One big personality characteristic that people use to define themselves is whether a person is an optimist or a pessimist. Below are some career paths that are popularly known to be compatible with pessimists.
Actuaries appraise, manage, and advise their clients on areas of potential financial risk. It is vitally important that their calculations are correct because of the impacts they could have downstream. Pessimists can thrive as actuaries because of their knack for sticking to what the numbers truly are instead of trying to dress them up. Because actuaries typically deal with worst-case scenarios, who better to conceptualize a worst case scenario than a pessimist? Businesses who rely on the work produced by pessimistic actuaries rarely find themselves facing scenarios worse than the ones foretold by their calculations.
Solicitors (also known as barristers in the UK) are attorneys paid to represent their clients in court regarding legal matters. Pessimism can be a vital tool for these career paths for a variety of reasons. Because of the dire circumstances than can accompany legal proceedings, clients typically appreciate being apprised of exactly how bad their situation could be so they can plan accordingly. Pessimistic solicitors and barristers can be reliable communicators of such topics without the temptation to soften up potentially bad news. Also because of the high stakes of such proceedings, legal opponents are frequently stooping to new lows to represent their clients. A solicitor or barrister armed with pessimism is less likely to be caught off guard by such tactics.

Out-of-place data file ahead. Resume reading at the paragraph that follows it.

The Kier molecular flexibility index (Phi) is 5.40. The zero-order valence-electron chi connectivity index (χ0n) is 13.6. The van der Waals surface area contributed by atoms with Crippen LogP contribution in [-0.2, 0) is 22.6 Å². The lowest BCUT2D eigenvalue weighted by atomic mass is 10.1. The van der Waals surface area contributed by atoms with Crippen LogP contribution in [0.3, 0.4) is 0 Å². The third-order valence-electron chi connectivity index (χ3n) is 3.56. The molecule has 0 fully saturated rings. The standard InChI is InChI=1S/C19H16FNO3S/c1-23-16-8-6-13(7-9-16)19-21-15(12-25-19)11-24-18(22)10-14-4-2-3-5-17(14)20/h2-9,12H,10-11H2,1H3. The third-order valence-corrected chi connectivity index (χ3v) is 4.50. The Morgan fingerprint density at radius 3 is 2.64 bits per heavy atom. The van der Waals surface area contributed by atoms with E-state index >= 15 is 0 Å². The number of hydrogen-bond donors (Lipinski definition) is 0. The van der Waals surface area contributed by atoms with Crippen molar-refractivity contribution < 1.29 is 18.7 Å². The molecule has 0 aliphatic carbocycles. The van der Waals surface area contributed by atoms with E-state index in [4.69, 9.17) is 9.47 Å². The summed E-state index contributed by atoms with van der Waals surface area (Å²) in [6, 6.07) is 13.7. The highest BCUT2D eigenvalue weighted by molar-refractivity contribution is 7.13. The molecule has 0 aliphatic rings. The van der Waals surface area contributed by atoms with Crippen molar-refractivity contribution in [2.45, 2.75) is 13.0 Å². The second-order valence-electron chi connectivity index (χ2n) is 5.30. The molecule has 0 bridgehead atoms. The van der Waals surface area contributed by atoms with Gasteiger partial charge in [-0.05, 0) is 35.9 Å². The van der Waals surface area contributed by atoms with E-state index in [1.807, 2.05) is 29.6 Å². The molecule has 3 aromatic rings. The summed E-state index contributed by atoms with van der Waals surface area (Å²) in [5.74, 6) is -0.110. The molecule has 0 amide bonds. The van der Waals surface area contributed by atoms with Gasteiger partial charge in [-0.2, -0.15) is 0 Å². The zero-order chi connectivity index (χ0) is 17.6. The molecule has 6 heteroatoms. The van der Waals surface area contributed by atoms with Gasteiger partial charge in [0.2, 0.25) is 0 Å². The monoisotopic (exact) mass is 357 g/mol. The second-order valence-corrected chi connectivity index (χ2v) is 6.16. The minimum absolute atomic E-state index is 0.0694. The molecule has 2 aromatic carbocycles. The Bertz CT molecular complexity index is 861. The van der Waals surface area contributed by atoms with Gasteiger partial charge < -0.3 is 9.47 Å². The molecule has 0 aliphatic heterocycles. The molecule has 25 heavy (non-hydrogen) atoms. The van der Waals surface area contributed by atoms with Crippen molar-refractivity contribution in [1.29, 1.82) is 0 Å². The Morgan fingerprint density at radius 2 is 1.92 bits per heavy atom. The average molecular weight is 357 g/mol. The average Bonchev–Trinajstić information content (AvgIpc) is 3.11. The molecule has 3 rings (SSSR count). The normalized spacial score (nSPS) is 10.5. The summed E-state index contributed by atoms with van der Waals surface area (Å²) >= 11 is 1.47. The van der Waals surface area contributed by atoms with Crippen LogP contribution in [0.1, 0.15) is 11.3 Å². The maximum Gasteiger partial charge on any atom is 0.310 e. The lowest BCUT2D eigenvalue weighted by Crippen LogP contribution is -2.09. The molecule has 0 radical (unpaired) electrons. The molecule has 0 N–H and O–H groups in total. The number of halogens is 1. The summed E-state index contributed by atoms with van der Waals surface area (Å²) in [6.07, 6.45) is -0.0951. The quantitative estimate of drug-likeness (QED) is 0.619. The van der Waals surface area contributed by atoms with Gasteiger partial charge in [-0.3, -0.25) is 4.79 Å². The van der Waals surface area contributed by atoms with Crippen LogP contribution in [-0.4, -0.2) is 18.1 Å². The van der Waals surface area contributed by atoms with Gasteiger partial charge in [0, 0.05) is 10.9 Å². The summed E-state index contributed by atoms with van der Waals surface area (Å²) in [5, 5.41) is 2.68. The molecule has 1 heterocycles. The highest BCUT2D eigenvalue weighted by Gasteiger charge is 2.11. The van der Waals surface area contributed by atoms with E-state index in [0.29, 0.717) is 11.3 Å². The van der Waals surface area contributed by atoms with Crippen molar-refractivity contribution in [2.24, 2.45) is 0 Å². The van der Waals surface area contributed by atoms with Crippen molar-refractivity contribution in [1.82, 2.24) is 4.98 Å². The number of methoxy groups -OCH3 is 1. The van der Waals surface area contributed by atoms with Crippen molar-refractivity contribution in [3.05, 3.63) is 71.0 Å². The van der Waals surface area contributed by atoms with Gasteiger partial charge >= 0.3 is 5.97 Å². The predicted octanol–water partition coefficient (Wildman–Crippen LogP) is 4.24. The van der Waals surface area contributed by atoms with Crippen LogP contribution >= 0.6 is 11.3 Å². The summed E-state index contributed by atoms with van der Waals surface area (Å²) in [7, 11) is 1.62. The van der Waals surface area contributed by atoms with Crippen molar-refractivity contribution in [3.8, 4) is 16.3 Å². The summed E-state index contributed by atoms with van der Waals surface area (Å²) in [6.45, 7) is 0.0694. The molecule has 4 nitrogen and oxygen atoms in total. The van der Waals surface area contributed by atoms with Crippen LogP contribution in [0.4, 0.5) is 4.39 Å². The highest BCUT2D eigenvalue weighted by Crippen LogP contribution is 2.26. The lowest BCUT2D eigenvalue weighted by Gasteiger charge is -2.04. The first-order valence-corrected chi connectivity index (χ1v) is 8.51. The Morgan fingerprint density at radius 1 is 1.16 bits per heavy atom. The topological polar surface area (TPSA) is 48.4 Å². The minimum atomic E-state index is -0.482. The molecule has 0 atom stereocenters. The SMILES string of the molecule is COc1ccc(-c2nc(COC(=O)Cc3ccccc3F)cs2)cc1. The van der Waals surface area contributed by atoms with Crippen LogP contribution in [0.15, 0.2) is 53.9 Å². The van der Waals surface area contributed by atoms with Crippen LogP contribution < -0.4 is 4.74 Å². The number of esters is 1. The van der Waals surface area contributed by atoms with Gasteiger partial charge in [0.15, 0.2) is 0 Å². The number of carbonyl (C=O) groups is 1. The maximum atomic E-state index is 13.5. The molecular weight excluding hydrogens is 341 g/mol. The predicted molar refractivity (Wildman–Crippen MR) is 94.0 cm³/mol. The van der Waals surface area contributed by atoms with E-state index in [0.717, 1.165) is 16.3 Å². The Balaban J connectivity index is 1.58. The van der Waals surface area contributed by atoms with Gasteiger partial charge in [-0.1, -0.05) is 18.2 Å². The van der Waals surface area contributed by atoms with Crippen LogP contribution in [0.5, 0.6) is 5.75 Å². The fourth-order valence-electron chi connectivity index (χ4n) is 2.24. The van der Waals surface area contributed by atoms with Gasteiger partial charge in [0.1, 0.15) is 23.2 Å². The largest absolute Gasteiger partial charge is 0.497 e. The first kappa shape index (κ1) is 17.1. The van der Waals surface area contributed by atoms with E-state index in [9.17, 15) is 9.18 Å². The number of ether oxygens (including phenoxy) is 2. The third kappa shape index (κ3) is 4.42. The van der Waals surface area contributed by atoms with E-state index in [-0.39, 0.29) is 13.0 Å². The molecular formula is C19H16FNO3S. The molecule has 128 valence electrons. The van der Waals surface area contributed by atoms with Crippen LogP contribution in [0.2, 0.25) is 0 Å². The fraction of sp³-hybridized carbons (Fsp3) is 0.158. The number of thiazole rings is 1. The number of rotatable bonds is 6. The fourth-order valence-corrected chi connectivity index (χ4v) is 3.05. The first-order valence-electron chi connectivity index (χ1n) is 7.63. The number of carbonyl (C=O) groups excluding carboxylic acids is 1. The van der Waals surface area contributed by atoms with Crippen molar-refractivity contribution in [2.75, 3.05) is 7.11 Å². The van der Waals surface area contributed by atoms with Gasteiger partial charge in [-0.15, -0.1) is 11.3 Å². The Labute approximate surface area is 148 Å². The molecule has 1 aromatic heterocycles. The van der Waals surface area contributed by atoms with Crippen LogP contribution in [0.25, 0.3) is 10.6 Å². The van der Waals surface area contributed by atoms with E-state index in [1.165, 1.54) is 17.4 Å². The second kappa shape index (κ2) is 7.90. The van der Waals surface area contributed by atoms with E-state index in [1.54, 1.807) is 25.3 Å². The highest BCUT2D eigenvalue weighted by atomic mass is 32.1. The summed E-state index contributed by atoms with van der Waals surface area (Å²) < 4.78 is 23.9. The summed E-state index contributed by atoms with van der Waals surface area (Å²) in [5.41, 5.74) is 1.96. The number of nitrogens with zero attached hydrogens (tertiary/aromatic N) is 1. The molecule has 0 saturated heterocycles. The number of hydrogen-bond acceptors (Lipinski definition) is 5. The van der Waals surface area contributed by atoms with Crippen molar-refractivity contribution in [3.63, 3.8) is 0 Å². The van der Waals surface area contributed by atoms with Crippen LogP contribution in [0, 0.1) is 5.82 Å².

Quality control engineers are tasked with ferreting out potential defects of a finished product to prevent various levels of financial, reputational, or legal harm down the line. This is done by creating benchmarks for product quality and testing products to test for statistically significant variations. A pessimist will be more likely to raise an alarm (and less likely to sweep under the rug) if a product is not up to par.